So it was really great fun for me to recently take the plunge and leap head first into the world of painting on silk using soya wax as a resist. Talk about changing your perspective. What joy! There was me, pretending my preference was for slow, deliberate brush strokes and blending of colours. Imagine how thrilled I was to cast care to the wind and splurge my silk full of paint using a big brush all over the wax! Don’t get me wrong. I still adore the gold gutta on the mandalas, but this unexpected excursion into unfamiliar waters took me right back to my sandpit days. 🙂

So just take a moment to think how that can be applied to the rest of life. A complete turnaround in the way we normally do things to bring about a complete change of perspective. How refreshing and invigorating is that?

Well, now I’m setting intention to consciously bring about a change of perspective in my life wherever I can.   Life’s too short for fixed ways.

September 8, 2010 Posted by | INSPIRATIONS | , , , , , , , , , , | Leave a comment

Art For Art’s Sake….Or Is It Just Another Job?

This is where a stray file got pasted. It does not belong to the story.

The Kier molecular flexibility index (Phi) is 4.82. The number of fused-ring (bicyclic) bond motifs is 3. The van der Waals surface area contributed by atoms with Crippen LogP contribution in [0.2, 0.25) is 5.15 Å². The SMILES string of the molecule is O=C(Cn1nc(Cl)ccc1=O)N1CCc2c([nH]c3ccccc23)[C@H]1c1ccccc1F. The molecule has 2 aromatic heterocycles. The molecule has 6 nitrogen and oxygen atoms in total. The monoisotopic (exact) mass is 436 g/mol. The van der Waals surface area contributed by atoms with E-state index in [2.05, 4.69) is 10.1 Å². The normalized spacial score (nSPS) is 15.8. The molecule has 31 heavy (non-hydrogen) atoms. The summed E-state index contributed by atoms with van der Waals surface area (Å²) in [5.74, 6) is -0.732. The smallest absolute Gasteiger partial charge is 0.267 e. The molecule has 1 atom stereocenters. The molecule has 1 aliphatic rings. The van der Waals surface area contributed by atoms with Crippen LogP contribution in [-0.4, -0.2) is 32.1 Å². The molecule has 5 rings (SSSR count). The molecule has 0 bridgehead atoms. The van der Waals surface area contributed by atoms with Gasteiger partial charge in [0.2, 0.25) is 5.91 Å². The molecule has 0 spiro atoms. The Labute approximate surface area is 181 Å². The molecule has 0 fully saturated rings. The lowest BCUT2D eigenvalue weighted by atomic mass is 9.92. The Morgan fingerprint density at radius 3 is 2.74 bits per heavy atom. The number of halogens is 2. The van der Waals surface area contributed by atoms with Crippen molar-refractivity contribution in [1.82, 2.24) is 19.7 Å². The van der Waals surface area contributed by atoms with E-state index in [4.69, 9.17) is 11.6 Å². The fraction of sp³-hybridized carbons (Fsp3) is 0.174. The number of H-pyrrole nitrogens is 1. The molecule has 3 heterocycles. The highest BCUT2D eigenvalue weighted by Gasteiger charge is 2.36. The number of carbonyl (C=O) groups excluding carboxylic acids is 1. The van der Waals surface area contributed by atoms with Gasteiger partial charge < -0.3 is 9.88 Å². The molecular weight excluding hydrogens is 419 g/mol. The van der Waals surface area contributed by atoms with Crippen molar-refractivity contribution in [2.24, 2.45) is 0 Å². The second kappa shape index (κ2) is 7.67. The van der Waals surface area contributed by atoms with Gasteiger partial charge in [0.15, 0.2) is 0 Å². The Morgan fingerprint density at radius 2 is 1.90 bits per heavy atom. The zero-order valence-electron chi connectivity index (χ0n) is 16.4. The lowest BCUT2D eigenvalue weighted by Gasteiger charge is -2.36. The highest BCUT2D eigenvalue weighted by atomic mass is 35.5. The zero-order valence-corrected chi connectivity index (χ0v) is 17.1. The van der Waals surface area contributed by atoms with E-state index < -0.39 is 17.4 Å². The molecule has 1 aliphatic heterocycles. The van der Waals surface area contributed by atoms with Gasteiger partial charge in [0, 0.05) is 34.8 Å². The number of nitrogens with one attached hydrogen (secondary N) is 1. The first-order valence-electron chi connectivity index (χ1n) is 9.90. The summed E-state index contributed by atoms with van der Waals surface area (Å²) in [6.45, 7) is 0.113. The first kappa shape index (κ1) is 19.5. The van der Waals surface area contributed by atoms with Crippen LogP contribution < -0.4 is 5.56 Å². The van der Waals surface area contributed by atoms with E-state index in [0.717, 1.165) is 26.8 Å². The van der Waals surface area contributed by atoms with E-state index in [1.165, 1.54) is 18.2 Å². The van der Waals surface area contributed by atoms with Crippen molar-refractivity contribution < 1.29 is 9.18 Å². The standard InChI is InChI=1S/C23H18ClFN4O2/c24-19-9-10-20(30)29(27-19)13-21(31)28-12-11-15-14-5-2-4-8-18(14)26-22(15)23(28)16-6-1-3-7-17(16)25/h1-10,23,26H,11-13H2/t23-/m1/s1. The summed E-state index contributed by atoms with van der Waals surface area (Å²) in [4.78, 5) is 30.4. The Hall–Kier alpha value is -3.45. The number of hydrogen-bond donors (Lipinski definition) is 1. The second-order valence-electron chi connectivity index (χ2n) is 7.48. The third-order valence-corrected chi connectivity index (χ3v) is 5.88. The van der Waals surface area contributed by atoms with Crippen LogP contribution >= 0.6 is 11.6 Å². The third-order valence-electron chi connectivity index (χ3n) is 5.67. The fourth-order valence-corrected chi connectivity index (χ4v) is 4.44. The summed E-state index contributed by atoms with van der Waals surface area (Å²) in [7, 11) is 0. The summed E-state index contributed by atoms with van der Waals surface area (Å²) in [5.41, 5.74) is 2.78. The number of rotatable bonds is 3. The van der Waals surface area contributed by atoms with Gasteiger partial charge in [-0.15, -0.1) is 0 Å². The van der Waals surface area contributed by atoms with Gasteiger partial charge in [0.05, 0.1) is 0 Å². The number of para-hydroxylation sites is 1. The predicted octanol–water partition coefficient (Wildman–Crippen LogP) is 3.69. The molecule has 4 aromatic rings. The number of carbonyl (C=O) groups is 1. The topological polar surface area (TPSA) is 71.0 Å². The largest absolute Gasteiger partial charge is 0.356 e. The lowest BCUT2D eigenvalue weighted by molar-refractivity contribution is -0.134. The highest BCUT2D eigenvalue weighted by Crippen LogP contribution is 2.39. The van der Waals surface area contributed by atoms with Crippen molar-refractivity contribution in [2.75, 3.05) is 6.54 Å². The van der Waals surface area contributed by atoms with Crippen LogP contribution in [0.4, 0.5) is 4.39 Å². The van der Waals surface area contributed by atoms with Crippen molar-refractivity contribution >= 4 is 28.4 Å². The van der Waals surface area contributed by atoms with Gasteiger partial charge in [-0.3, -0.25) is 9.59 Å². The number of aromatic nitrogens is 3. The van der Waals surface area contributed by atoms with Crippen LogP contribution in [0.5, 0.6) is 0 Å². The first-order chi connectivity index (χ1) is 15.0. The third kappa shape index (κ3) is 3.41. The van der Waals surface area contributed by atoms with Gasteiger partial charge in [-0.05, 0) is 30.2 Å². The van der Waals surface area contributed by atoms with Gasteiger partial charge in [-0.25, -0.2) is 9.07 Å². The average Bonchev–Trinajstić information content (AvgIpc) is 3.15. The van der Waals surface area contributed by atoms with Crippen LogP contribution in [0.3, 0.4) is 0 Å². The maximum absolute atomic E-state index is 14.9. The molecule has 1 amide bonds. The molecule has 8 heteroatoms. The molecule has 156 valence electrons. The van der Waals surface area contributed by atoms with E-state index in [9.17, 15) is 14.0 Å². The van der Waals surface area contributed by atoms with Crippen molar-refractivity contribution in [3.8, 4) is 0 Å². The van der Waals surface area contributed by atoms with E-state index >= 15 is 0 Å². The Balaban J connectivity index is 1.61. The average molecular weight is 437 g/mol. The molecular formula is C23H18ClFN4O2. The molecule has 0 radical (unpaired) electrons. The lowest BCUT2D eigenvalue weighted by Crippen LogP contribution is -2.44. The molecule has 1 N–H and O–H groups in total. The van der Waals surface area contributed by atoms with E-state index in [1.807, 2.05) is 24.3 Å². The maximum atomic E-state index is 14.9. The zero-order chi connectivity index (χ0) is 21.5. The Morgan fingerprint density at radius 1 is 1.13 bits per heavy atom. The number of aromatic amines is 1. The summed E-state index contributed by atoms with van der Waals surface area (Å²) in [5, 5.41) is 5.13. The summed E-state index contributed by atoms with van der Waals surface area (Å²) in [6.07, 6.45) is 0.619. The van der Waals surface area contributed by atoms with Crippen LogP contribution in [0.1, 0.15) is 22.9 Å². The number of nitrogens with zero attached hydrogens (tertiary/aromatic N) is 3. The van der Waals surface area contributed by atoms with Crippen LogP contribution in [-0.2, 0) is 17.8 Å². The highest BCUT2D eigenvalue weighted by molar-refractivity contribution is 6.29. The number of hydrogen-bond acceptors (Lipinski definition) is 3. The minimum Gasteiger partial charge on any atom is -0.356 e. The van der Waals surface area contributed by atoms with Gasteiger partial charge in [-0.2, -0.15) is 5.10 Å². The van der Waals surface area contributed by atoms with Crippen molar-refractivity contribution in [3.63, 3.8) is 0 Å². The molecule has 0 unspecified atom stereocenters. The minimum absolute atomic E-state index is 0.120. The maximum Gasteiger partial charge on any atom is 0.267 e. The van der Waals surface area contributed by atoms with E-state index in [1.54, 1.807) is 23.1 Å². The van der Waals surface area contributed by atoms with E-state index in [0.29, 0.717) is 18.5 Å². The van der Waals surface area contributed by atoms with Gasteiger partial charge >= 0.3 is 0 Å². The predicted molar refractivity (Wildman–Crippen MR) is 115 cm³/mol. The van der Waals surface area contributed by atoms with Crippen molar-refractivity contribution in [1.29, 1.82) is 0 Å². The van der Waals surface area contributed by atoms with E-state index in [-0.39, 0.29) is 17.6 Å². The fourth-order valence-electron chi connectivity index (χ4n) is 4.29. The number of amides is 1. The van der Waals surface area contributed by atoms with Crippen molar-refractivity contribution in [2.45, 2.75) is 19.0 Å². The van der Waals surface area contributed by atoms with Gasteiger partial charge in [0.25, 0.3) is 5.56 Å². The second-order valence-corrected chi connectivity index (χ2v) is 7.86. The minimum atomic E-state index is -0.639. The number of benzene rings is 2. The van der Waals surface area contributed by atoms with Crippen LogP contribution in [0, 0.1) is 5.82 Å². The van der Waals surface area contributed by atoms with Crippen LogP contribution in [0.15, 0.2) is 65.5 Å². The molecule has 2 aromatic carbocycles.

Last night I just completed one of my latest artistic creations. I had painted a premade silk top in varying shades of pink and fuchsia and then applied some gold patterning to the front in gutta for special effect. I then sewed it together, ironed the seams and put it on in front of the mirror. I was really thrilled with the final result, mainly because it was in my favourite colours and because it was a great fit.

My eldest son was really supportive when he saw it and assured me that other people would be interested in having one, too. So I began thinking about different ways of marketing this sort of product and how to go about it all. Then came the process of working out how much it would sell for.